is that there are three solar sunspot cycles associated with

the Dalton Minimum (i.e cycles 4, 5 and 6 which are

labelled in the diagram) that are systematically shifted towards

lower left of the figure. This raises the possibility that during

periods of low solar activity like that in the Dalton Minimum,

the Sun may respond differently to the tidal-torquing of Jupiter

than at times of "normal" solar sunspot activity.

Figure 2b below, shows that if these three unusual solar cycles

are excluded from the data set, the quality of the correlation

greatly improves, with the new linear correlation co-efficient

being R = 0.784.

Figure 2b

Hence, provided we exclude the unusual solar sunspot

This is comparable to the level of correlation that exists between

the peak sunspot number for a solar cycle and the time it takes

[in years] for that sunspot cycle to reach maximum.

Figure 3 shows the relationship between the peak solar sunspot

number and the time required for that sunspot cycle to reach its

maximum for solar cycles -4 through 23. As you can see, there

is a very good correlation between these two parameters with

the correlation coefficient being R = 0.810.

Figure 3

cycles associated with grand solar minima, there appears

to be an excellent correlation between peak sunspot

number of a solar-cycle and the timing of the Jupiter induced

change in direction of the rotation rate [of a layer in the

convective zone of the Sun] compared to the timing of

solar maximum.

Peak SSN = -13.485 x (SOL MAX - PEAK of Cumulative Acceleration) + 116.05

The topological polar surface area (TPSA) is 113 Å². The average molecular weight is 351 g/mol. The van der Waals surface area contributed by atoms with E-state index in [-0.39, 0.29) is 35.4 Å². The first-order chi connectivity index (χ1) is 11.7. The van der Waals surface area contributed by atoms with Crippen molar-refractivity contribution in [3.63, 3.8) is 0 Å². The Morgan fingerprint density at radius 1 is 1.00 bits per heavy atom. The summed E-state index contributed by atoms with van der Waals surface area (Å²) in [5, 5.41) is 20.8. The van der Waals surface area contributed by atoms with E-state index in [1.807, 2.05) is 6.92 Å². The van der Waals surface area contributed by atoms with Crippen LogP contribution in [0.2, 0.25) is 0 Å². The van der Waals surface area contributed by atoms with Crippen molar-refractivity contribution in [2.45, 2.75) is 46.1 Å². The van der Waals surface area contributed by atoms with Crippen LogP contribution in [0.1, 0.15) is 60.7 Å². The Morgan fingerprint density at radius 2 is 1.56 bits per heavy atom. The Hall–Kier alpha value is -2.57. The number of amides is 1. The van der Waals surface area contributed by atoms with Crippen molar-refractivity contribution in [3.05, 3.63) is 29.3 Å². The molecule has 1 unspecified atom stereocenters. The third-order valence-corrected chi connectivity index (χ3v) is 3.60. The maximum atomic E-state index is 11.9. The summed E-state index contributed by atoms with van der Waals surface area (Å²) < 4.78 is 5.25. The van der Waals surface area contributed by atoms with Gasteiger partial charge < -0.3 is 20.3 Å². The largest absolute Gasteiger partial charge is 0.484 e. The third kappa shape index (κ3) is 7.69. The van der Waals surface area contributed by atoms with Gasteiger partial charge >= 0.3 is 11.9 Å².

Unfortunately, this relationship cannot be used to predict the

peak SN for the next two solar cycles, as there is a strong

possibility that both cycles 24 and 25 will be very similar to

cycles 5 and 6 in the Dalton Minimum. Evidence for this can

be seen in figure 4.

Figure 4 is a reproduction of figure 2a, with a box superimposed

on the figure showing were we expect solar cycle 24 to be

located if it reached a sunspot maximum some time between

2013 and 2014, with a peak sunspot number between 65

and 85. This places cycle 24 in similar part of the diagram as

solar cycles 5 and 6.

N.B. The relation between peak SN and the rise time of a solar

cycle [shown in figure 3] would point to a maximum for cycle 24

that is either at or after 2014, tending to favor a location for cycle

24 that is at the right hand side of the box in figure 4.

link the level of solar sunspot activity to planetary motions,

the simple V-E-J Tidal-Torquing model [that has been

presented in this blog] implicitly produces many of the

observed properties of the Solar sunspot cycle without

any need for a "phase-catastrophe" to realign the planetary

motions with the solar dynamo.

If you want to see how the V-E-J Tidal-Torquing model

implicitly produces many of the observed properties of the

Solar sunspot cycle then you can download the following

paper in the General Science Journal for free:

http://www.wbabin.net/Science-Journals/Research%20Papers-Astrophysics/Download/3812

Do Periodic Peaks in the Planetary Tidal Forces

Acting Upon the Sun Influence the Sunspot Cycle?

Ian R. G. Wilson 2010